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Discussion Starter · #1 ·
A 46-year-old man with no past medical history comes to the ED complaining of an inability to move his left leg. He takes no medications or herbal compounds and denies having any allergies. The patient currently lives with a male companion, with whom he has been monogamous for 18 months. He denies any tobacco, ethanol, or intravenous drug use and has never had an HIV test. Neurologic examination reveals no cranial nerve deficits, and strength, sensation, and tone are normal in the upper extremities. The man has substantially increased tone in both legs, left more than right, and strength is 3/5 in the right hip flexors and knee extensors and 0/5 on the left. His reflexes are increased bilaterally, left more so than the right, and four beats of clonus are detected on the left. His toes are upgoing bilaterally. Laboratory tests are remarkable for a WBC count of 3000/mm3; a lumbar puncture is unremarkable. Follow-up HIV testing is positive, and his CD4+ count is 28/mm3. An MRI of the brain shows several nonenhancing white matter lesions; no mass effect is evident.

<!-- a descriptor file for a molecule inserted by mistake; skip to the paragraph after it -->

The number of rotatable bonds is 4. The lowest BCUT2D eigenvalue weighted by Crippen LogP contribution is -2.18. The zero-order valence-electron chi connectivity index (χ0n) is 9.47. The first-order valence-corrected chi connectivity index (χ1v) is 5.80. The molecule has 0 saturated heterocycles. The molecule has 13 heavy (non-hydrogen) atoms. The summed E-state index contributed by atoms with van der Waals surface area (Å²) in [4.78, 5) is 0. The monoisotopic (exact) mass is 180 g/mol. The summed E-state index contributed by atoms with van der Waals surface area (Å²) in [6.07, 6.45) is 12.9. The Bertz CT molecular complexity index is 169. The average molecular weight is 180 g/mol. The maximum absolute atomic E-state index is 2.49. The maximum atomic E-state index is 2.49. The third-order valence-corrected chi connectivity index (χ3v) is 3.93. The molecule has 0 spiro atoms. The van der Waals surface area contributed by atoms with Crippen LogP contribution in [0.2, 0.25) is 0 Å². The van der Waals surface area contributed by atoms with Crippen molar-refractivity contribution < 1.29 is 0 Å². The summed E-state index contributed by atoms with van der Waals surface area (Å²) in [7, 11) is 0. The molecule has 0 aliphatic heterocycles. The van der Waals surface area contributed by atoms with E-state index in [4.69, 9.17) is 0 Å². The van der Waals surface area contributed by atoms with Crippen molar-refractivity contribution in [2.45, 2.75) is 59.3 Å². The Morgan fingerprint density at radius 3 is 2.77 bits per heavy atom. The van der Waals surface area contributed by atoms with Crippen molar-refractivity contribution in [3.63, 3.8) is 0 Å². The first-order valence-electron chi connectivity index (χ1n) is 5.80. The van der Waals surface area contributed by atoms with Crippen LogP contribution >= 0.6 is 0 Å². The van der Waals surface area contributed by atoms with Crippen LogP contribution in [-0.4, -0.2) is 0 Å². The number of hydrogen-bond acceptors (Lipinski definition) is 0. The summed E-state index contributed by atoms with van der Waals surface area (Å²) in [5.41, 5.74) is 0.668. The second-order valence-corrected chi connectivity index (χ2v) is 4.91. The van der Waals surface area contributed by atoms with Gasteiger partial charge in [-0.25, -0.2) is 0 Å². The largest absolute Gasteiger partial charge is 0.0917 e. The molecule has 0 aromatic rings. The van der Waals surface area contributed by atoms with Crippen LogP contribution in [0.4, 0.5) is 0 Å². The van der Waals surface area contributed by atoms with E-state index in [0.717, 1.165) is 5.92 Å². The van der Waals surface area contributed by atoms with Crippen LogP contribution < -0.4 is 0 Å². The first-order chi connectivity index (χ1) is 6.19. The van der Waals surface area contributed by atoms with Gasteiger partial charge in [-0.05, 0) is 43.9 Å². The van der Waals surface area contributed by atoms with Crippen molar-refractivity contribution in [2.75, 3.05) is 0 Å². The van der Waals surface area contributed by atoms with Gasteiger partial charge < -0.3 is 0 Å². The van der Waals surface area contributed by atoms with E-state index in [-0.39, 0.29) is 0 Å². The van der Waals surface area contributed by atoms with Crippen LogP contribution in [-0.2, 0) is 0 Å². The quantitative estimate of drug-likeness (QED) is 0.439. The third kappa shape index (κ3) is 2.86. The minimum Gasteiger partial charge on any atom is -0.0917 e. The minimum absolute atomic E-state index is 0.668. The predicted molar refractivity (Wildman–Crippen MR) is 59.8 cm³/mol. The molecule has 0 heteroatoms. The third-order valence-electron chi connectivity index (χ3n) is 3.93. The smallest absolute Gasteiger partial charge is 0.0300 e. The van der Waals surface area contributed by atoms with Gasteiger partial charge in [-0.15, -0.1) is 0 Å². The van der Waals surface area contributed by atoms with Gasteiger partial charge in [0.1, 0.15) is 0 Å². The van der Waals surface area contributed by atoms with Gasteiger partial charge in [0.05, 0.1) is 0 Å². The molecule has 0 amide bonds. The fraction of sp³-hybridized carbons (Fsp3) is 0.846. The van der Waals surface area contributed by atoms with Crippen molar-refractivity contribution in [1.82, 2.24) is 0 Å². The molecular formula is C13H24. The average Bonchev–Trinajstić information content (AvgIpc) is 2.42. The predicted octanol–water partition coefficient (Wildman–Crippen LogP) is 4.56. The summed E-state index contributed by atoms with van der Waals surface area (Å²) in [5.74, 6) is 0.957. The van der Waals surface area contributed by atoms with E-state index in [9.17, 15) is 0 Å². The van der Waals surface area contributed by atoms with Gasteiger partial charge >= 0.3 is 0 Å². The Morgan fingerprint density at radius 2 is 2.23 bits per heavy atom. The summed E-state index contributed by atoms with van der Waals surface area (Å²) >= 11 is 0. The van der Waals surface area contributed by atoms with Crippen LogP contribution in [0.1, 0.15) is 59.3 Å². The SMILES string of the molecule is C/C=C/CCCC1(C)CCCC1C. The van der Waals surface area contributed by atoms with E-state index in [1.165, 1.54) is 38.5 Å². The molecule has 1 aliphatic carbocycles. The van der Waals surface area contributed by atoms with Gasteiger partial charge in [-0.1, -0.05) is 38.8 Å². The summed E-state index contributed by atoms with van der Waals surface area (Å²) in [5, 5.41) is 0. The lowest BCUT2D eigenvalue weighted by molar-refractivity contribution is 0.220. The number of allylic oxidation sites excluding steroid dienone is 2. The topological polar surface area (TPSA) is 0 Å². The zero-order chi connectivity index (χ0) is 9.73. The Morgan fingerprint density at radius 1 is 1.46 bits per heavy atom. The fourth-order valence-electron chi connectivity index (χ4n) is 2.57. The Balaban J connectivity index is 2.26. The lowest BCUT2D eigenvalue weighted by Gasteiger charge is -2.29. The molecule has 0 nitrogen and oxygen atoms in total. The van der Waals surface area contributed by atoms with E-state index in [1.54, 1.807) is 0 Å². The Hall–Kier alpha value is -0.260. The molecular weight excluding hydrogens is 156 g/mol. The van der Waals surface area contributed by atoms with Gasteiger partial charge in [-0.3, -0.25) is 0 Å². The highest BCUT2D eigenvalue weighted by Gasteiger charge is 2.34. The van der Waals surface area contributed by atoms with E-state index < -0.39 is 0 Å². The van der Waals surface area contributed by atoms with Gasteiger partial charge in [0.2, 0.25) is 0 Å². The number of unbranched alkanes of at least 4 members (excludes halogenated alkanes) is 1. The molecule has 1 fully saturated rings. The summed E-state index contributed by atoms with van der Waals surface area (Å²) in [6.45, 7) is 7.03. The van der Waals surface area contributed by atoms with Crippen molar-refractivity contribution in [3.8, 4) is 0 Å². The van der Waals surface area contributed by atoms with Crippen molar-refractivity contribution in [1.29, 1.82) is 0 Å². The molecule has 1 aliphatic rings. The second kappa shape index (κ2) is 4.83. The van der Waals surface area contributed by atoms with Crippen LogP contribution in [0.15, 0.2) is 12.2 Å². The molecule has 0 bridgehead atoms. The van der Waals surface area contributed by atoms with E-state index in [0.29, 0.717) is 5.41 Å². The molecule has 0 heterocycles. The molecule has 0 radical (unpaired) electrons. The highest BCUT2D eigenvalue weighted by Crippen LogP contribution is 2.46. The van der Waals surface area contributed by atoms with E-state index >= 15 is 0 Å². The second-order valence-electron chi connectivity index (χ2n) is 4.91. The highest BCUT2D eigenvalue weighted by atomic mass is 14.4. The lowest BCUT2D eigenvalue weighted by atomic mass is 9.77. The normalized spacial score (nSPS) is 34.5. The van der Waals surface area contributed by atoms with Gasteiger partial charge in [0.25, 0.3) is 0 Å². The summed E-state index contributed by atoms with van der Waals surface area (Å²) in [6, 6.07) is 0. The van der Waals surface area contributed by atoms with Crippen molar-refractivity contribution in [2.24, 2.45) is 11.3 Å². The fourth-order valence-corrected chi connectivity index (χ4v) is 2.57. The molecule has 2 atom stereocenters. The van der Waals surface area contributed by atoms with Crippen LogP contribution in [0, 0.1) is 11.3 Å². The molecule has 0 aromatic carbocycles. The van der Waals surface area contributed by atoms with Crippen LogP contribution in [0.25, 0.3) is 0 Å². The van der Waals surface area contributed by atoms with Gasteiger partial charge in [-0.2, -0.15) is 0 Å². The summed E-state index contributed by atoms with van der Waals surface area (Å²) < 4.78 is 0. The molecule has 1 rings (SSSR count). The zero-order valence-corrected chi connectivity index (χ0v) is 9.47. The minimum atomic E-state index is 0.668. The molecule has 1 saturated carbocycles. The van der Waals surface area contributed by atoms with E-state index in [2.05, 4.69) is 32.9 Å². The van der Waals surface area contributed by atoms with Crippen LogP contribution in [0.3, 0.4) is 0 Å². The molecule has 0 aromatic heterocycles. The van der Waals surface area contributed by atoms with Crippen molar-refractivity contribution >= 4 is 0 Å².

Which of the following is the likely mechanism for this patient’s symptoms?
(A) Demyelination of the central nervous system
(B) Infection with Candida albicans
(C) Infection with JC virus
(D) Infection with herpes simplex virus type 1
(E) Infection with Toxoplasma gondii
 

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Discussion Starter · #2 ·
PML

This seems to be Progressive Multifocal Leukonencephalopathy and it's caused by JC virus (Answer C)
 
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